When I was a teenager in the 1970s I worked for a home security company. The workers who installed the systems were always in and out of the office for a variety of reasons. One worker in particular scared the daylights out of me.
He was a Christian (denomination not important) and he was always talking about Jesus coming back. Although I was a baptized Catholic, mostly I was immersed in the Jewish faith and hadn’t yet made the connection about Jesus being a Jew and knowing that him coming back was a good thing.
So, this big, boisterous guy would come into the office and my stomach would rumble and my heart would jump all over inside my chest. After a minute of two of him talking I would lose my appetite for the day and sit motionless waiting for the skies to open up and my life to be over. I simply didn’t know what to make of all of his proclamations about Jesus and repentance and jud…

Trusting God with your future

Last December, I began a quest to trust God more. It started with my reading The Way of Trust and Love by Jacques Philippe. You can read my original post on St. Therese’s trust here. (I know I link to this post a lot, but that’s because I consider it among my best. Trust is the Lesson from the Carmelite Saintsthat is changing my life.  If you haven’t read it, I strongly encourage you to do so.)

Later, I told you how I was focusing on trusting God in the ups and downs of my day during Lent.
More recently, I have worked on entrusting my future to God. This next step began with my reading Diary of a Country Mother by Cindy Montanaro. It’s the journal of a mother reflecting on the life of her young son who has recently died. As I hinted in my review, I have struggled with entrusting my children’s futures to God. I hear of so many parents who have lost a child. Two of my siblings died in childhood. My former roommate’s daughter died at age four.  Some of my readers have blogs about …

Reading Catholic: A Tale of Two Books About .... Pregnancy

Reading Catholic: A Tale of Two Books About .... Pregnancy: When I review certain books, I have often shared them informally with others--such as medical experts or even kids--to help me discern if t...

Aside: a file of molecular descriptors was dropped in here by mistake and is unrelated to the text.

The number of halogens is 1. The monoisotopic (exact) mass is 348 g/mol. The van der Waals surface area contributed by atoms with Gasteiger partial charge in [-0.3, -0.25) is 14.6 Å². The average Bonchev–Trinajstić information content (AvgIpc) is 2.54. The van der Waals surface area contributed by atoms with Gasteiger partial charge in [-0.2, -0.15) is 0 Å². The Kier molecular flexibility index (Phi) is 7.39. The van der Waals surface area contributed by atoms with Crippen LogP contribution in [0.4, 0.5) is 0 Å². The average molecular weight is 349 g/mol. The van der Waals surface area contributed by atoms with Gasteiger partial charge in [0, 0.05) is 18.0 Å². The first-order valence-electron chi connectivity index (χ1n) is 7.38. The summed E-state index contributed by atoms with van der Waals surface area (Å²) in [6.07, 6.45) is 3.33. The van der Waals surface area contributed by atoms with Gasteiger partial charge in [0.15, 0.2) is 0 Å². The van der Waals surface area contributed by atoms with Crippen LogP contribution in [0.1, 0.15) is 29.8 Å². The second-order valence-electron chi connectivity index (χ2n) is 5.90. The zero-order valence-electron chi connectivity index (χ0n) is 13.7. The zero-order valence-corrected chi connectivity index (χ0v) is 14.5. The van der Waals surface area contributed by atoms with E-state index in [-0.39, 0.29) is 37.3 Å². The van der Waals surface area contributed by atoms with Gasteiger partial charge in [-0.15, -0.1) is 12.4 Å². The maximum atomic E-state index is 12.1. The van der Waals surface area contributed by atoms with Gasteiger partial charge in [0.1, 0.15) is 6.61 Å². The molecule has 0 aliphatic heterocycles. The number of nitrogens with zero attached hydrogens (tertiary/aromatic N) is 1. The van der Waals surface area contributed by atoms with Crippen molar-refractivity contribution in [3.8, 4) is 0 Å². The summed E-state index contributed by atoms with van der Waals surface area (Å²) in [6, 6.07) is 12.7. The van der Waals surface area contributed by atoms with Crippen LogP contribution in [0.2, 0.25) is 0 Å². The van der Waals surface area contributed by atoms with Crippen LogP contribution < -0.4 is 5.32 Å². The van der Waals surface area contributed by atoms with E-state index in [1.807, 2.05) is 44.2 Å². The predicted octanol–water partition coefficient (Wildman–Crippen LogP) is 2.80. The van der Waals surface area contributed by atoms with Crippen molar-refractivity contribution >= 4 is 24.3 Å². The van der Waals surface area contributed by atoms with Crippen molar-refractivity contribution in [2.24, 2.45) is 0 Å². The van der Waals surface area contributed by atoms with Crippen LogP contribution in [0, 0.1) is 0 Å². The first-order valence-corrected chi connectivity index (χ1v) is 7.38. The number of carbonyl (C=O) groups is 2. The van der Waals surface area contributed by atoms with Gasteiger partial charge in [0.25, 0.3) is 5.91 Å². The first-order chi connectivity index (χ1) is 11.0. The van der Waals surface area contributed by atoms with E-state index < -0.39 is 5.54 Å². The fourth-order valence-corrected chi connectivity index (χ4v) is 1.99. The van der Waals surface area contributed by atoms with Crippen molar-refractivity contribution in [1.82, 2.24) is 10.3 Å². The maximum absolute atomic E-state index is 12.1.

Jesus Asks the Modern Day Theologian

I rarely remember even the simplest joke but I have never forgotten this intellectual, theological joke told 30 years ago by a Jesuit priest in front of a University New Testament Class.
Jesus was walking alongside of the Sea of Galilee when he turned to Simon Peter and asked him “Who do you say that I am?” Simon Peter answered Him, “Why you are the Christ, the Son of the living God.”  Jesus was pleased with his answer. So, Jesus turns to the modern day theologian and asks, “Who do you say that I am?” The modern day theologian answers, “Why you are the eschatological manifestation in the ground of our being. The kerygma, which finds its fulfillment in interpersonal relationships.” And Jesus says, “What?”

"New" discoveries from the homeschool conference

Continuing my reflections on the Minnesota Catholic Home Education Conference, I want to share with you some new resources I discovered. They might not all be new to you, but they were to me.

God’s Covenant with You: The Bible Tells a Story by Scott Hahn and Stratford Caldecott, with illustrations by David Clayton, was published in 2009, but this is the first time I’ve come across it.  You are no doubt familiar with Bible scholar and convert from Presbyterianism Scott Hahn.

This book presents his perspective on the Bible as the story of God’s familial covenants with man in language children can understand.

David Clayton is an artist in residence at Thomas More College. He has filled the book with outline drawings that evoke icons and master painters. Your children can color the pictures or, as I prefer, try to copy them.

As a fan of both Hahn and Clayton, I snatched this book up. I plan to use it to review the Bible after we finish the New Testament next year. It’s suited …

'But who do you say that I am?' Sunday Reflections, 12th Sunday in Ordinary Time Year C

St Peter Preaching, Masolino da Panicale, 1426-27 [Web Gallery of Art]
Readings (New American Bible: Philippines, USA)                                  
Readings(Jerusalem Bible: Australia, England & Wales, India [optional], Ireland, New Zealand, Pakistan, Scotland, South Africa) Gospel Luke 9:18-24 (Revised Standard Version – Catholic Edition)
Now it happened that as Jesus was praying alone the disciples were with him; and he asked them, "Who do the people say that I am?" And they answered, "John the Baptist; but others say, Elijah; and others, that one of the old prophets has risen." And he said to them, "But who do you say that I am?" And Peter answered, "The Christ of God." But he charged and commanded them to tell this to no one, saying, "The Son of man must suffer many things, and be rejected by the elders and chief priests and scribes, and be killed, and on the third day be raised." And he said to all, "If any man would come…